Top 10 Best Ice Fishing Tips Every Ice Fisherman Should Know
Are you looking for ice fishing tips online? It is safe to assume that you are trying to be the best when it comes to ice fishing. When winter’s ice seals the waters, the fun of catching fish does not just stop there. Ice fishers will tell you the change of approach when fishing gives them some catch despite the ice cover. Ice fishing has come a long way in recent years with advancements in tactics and tackles.
This article aims at giving ice fishers tips on how they can easily catch fish through the ice. Almost everyone can catch some panfish on the ice. However, when one fails to catch fish, the blame is usually on the fish which should not be the case. The article will educate on the tips you must learn whether you’re an expert or just a novice ice fisherman.
Top 10 Best Ice Fishing Tips
1. Change positions
No matter the place of fishing, mobility is very crucial when you can’t catch any fish. How long have you been in the same spot without catching fish? If you’re not getting any bites, then try to change positions. Warm floating suits and portable huts that are set up in a minute have it quite easier to try new spots. Handheld GPS units, fish finders, lightweight ice augers, snowmobiles, and ATVs are now easy to carry with advancements in technology.
2. Change from Vertical to Horizontal
The style of your ice jig is very crucial when catching fish. I bet you’re used to the tear-dropped jig shape that hangs vertically in the water. Tear-dropped jig, Beetle, and Jammin Jigs all hang vertically in the water. When you don’t seem to get any vertical bites, then it is time to switch to a jig that hangs horizontally in the water. The style of the jig is as important as the color of the jig. Perch and crappies bite better on horizontal jigs. Just make sure you head out fishing with a wide variety of both horizontal and vertical jigs.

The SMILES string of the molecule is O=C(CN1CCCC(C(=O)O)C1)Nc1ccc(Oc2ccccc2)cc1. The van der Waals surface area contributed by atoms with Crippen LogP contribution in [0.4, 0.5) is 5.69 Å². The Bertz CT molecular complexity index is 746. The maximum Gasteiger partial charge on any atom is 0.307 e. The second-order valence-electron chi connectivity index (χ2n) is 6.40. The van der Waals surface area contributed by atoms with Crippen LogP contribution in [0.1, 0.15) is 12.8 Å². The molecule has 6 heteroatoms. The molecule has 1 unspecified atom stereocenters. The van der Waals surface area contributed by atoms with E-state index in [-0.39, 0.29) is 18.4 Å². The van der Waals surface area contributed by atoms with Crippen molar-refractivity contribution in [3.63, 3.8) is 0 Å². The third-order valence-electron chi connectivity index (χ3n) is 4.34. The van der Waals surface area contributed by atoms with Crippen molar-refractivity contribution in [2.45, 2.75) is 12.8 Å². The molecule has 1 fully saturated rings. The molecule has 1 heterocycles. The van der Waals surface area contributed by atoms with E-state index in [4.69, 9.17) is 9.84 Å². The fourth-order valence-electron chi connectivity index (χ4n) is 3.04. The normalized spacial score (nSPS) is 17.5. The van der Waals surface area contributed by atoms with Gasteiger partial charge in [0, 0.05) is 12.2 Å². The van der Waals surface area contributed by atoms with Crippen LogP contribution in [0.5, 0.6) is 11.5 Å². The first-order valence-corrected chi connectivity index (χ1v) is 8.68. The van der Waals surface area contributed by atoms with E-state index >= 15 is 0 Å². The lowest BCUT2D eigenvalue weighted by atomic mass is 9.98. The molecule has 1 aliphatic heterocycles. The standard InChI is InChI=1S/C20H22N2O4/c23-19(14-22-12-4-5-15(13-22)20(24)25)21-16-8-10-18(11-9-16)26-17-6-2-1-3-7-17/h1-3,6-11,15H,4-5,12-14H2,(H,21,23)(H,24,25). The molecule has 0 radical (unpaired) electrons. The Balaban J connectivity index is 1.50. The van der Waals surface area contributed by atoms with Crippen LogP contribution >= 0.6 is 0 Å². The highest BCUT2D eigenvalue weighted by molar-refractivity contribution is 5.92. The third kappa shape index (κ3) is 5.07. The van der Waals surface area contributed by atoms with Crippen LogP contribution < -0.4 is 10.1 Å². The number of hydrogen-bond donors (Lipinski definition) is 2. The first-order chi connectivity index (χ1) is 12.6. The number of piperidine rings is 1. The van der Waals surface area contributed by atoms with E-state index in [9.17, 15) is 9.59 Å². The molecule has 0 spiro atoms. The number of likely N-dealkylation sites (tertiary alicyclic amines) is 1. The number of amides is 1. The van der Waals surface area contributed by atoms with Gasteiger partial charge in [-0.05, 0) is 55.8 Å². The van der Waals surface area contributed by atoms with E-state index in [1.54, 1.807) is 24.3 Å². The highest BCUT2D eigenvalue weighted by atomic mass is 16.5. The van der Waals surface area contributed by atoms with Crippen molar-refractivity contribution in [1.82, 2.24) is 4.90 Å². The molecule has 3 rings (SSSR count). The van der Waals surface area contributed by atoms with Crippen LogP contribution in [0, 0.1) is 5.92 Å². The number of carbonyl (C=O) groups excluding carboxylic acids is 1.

3. Slow and steady will get the catch
It is worth noting that almost all fish try to spend as little energy as they can during the winter season. They are less aggressive and will not rush to hunt down prey as they normally do during the summer season. Moving your jig or bait too fast will not yield you any results. Most fish will let it go to save some energy. This is a major problem faced by almost all novice ice fishers. The secret is to have patience and move the bait or jig slowly and steadily.
4. Cover the hole
Covering the hole where your jig or bait penetrated is very important especially when fishing in shallow waters. Most fish will tend to avoid areas where light seems to penetrate. Keep some ice shavings on the ice to prevent light penetration. However, light can also work to your advantage if trying to catch crappie. Light attracts planktons which in turn attract crappies to your jigs. It is important to make sure you understand what you’re catching and use the light to your advantage or cover the hole instead.